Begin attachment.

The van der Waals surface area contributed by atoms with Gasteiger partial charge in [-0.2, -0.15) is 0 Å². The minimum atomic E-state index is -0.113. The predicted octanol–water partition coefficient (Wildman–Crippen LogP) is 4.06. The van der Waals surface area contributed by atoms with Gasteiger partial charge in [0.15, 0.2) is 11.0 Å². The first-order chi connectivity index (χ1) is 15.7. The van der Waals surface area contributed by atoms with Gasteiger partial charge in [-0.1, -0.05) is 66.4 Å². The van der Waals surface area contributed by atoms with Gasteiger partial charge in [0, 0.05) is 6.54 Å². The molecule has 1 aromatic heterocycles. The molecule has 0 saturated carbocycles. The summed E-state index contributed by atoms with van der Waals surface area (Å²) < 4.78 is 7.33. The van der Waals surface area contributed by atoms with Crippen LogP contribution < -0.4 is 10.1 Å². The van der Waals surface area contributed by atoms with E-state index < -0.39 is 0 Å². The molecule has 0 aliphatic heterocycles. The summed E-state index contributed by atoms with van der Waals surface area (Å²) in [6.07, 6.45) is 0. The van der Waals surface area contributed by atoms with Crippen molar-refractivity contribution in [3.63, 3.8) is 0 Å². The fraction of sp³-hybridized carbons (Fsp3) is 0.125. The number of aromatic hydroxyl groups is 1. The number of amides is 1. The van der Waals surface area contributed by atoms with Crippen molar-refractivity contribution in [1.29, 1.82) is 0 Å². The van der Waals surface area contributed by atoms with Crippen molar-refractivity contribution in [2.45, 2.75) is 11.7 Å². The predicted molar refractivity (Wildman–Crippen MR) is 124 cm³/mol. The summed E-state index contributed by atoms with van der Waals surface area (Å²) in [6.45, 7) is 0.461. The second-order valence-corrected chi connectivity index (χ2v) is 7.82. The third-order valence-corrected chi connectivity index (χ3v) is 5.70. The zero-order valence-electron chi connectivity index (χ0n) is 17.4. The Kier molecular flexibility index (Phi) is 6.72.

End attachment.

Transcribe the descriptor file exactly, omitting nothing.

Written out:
The van der Waals surface area contributed by atoms with Gasteiger partial charge in [-0.2, -0.15) is 0 Å². The minimum atomic E-state index is -0.113. The predicted octanol–water partition coefficient (Wildman–Crippen LogP) is 4.06. The van der Waals surface area contributed by atoms with Gasteiger partial charge in [0.15, 0.2) is 11.0 Å². The first-order chi connectivity index (χ1) is 15.7. The van der Waals surface area contributed by atoms with Gasteiger partial charge in [-0.1, -0.05) is 66.4 Å². The van der Waals surface area contributed by atoms with Gasteiger partial charge in [0, 0.05) is 6.54 Å². The molecule has 1 aromatic heterocycles. The molecule has 0 saturated carbocycles. The summed E-state index contributed by atoms with van der Waals surface area (Å²) < 4.78 is 7.33. The van der Waals surface area contributed by atoms with Crippen LogP contribution < -0.4 is 10.1 Å². The van der Waals surface area contributed by atoms with E-state index < -0.39 is 0 Å². The molecule has 0 aliphatic heterocycles. The summed E-state index contributed by atoms with van der Waals surface area (Å²) in [6.07, 6.45) is 0. The van der Waals surface area contributed by atoms with Crippen molar-refractivity contribution in [3.63, 3.8) is 0 Å². The fraction of sp³-hybridized carbons (Fsp3) is 0.125. The number of aromatic hydroxyl groups is 1. The number of amides is 1. The van der Waals surface area contributed by atoms with Crippen molar-refractivity contribution in [1.29, 1.82) is 0 Å². The van der Waals surface area contributed by atoms with Crippen molar-refractivity contribution in [2.45, 2.75) is 11.7 Å². The predicted molar refractivity (Wildman–Crippen MR) is 124 cm³/mol. The summed E-state index contributed by atoms with van der Waals surface area (Å²) in [6.45, 7) is 0.461. The second-order valence-corrected chi connectivity index (χ2v) is 7.82. The third-order valence-corrected chi connectivity index (χ3v) is 5.70. The zero-order valence-electron chi connectivity index (χ0n) is 17.4. The Kier molecular flexibility index (Phi) is 6.72.